Antihormones

Antihormones

Antihormones block the binding site of hormone receptors in hormone-sensitive tumors, thereby inhibiting binding of the endogenous hormone and thus the growth of the tumor cell.

For breast cancer the following antihormones are known:

Tamoxifen, the traditional hormonal agent for breast cancer treatment, is a so-called selective estrogen receptor modulator. This drug blocks the estrogen receptors on the surface of cancer cells, thereby preventing estrogen from entering into the cells. However, tamoxifen is associated with side effects especially with prolonged use. Tamoxifen is associated with some side effects similar to symptoms of menopause, which include hot flashes, irregular menstrual periods and vaginal discharge or bleeding. Long-term use of tamoxifen appears to increase the number of blood clots (cataracts) and the risk of developing uterine cancer.

Fulvestrant is an estrogen receptor antagonist, which

prevents estrogen from stimulating the growth of ER-positive cells. It binds to and degrades estrogen receptors, possibly by downregulation. Common side effects of this drug are hot, flushes and GI complaints.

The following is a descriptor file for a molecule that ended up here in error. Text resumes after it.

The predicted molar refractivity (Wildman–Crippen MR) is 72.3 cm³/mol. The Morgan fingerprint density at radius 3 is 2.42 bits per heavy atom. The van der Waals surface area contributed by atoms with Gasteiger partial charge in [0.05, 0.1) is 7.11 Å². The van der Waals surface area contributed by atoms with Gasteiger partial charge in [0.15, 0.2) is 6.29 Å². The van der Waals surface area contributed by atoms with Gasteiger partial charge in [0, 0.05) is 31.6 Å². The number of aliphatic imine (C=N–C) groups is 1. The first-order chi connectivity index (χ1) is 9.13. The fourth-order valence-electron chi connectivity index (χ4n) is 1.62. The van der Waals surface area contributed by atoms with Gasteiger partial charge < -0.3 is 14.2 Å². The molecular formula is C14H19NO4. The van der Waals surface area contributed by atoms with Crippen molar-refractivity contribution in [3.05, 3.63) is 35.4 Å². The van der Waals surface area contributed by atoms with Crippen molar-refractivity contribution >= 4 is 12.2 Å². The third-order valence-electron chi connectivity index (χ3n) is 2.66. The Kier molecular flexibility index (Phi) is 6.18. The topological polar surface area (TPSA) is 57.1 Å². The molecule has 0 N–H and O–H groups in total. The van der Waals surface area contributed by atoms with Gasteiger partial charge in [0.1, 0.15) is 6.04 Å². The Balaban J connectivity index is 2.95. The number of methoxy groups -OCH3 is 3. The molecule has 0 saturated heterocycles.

For prostate cancer among others the following antihormones are known:

Cyproterone acetate is the antihormone used in the treatment of prostate cancer. This drug blocks the testosterone receptor competitively. Known adverse effects are inhibition of spermatogenesis and hepatotoxicity.

Bicalutamide is the antihormone used in the treatment of prostate cancer. This drug blocks the testosterone receptor. Side effects of bicalutamide are hot flushes and gynaecomastia. The picture below shows the effect of anti-androgen treatment on the endocrine feedback loops. Anti-androgens increase the secretion of LHRH, LH and testosterone and the block the testosterone receptor in the prostate.

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I Treatment with tamoxifen and chemotherapeutic agents in postmenopausal women with breast cancer will prolong life. II The kind of breast carcinoma treatment mainly depends on the stage of the tumor.